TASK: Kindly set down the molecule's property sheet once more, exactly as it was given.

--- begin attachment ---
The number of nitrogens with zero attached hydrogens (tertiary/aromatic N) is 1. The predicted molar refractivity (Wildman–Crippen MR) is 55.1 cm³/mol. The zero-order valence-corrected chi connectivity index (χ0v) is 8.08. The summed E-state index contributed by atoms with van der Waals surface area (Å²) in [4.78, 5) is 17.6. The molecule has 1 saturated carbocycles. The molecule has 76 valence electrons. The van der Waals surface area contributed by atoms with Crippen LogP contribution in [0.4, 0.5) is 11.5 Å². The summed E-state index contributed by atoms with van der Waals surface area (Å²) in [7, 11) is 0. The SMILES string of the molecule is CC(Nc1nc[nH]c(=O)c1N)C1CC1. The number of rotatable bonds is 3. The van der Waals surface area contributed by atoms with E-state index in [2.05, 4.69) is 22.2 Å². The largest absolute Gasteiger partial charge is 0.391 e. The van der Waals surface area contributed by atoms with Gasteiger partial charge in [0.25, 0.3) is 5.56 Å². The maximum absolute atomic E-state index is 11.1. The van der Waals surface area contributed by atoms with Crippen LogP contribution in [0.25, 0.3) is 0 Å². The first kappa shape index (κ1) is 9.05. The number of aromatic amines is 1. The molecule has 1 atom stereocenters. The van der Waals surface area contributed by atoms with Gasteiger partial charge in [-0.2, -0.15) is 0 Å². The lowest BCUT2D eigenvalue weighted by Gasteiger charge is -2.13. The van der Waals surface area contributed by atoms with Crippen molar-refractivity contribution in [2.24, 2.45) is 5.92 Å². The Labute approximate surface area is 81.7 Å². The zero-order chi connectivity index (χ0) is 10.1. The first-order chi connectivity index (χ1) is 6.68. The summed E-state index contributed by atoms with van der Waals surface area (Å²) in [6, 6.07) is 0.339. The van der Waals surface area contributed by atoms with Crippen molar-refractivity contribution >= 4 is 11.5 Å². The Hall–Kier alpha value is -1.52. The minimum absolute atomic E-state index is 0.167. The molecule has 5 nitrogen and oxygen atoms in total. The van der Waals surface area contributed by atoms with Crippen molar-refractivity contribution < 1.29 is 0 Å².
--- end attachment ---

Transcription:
The number of nitrogens with zero attached hydrogens (tertiary/aromatic N) is 1. The predicted molar refractivity (Wildman–Crippen MR) is 55.1 cm³/mol. The zero-order valence-corrected chi connectivity index (χ0v) is 8.08. The summed E-state index contributed by atoms with van der Waals surface area (Å²) in [4.78, 5) is 17.6. The molecule has 1 saturated carbocycles. The molecule has 76 valence electrons. The van der Waals surface area contributed by atoms with Crippen LogP contribution in [0.4, 0.5) is 11.5 Å². The summed E-state index contributed by atoms with van der Waals surface area (Å²) in [7, 11) is 0. The SMILES string of the molecule is CC(Nc1nc[nH]c(=O)c1N)C1CC1. The number of rotatable bonds is 3. The van der Waals surface area contributed by atoms with E-state index in [2.05, 4.69) is 22.2 Å². The largest absolute Gasteiger partial charge is 0.391 e. The van der Waals surface area contributed by atoms with Gasteiger partial charge in [0.25, 0.3) is 5.56 Å². The maximum absolute atomic E-state index is 11.1. The van der Waals surface area contributed by atoms with Crippen LogP contribution in [0.25, 0.3) is 0 Å². The first kappa shape index (κ1) is 9.05. The number of aromatic amines is 1. The molecule has 1 atom stereocenters. The van der Waals surface area contributed by atoms with Gasteiger partial charge in [-0.2, -0.15) is 0 Å². The lowest BCUT2D eigenvalue weighted by Gasteiger charge is -2.13. The van der Waals surface area contributed by atoms with Crippen molar-refractivity contribution in [2.24, 2.45) is 5.92 Å². The Labute approximate surface area is 81.7 Å². The zero-order chi connectivity index (χ0) is 10.1. The first-order chi connectivity index (χ1) is 6.68. The summed E-state index contributed by atoms with van der Waals surface area (Å²) in [6, 6.07) is 0.339. The van der Waals surface area contributed by atoms with Crippen molar-refractivity contribution >= 4 is 11.5 Å². The Hall–Kier alpha value is -1.52. The minimum absolute atomic E-state index is 0.167. The molecule has 5 nitrogen and oxygen atoms in total. The van der Waals surface area contributed by atoms with Crippen molar-refractivity contribution < 1.29 is 0 Å².